Finding women's history in cookbooks

BOSTON — BOSTON -- Thirty years ago, a small collection of home-economics books stored in the basement of Harvard's Widener Library was retrieved by Barbara Solomon, then director of Radcliffe's Women's Archives. The books, offering women advice on efficient cleaning and laundry, taking care of children and invalids, and eating sensibly, were well-rounded books on domesticity.

Ms. Solomon found them stacked beside volumes on mortuary science. The scene was splendid, said one food historian recently: As scholarly work, domesticity and food were nearly, but not quite, dead disciplines.


Today all that has changed. Those home-economics books and 9,000 more books on cooking, added in the last few decades, are valuable indicators of American domestic life. The collection is housed in Radcliffe's Arthur and Elizabeth Schlesinger Library on the History of Women in America (formerly Women's Archives), a social history library of 40,000 volumes whose culinary collection accounts for about 20 percent of its resources.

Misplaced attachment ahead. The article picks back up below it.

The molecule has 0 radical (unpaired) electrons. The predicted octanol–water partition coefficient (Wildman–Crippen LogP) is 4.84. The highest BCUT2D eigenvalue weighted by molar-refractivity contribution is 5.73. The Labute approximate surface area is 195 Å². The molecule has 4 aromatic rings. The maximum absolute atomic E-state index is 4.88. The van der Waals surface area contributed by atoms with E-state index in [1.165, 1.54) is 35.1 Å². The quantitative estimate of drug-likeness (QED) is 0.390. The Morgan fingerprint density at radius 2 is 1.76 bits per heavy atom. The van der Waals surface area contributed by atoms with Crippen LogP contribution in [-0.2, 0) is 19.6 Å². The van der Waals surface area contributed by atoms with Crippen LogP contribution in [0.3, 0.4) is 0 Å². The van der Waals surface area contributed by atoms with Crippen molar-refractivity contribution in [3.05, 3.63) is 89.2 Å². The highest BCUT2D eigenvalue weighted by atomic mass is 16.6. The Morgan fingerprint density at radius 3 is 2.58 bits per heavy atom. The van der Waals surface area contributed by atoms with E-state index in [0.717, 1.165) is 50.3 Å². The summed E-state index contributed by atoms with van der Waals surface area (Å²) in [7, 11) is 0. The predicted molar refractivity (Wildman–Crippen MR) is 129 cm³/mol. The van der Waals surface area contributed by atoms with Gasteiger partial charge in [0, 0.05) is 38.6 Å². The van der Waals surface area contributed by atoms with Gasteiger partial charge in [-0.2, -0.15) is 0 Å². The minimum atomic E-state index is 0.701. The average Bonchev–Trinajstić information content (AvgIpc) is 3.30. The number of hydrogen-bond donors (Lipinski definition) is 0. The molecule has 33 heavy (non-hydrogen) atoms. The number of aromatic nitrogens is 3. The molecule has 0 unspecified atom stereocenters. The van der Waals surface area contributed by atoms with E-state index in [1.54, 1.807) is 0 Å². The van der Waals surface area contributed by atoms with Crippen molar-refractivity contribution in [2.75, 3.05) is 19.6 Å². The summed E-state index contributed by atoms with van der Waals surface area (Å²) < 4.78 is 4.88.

"Barbara Solomon understood that there was women's history in those books," said Schlesinger's curator, Barbara Haber. Indeed, the collection is considered a rich resource for scholars studying the daily pattern of women's lives. Dissertation students come to pore through them, chefs use them for inspiration at the stove, and researchers cull from them a vivid picture of family life in America.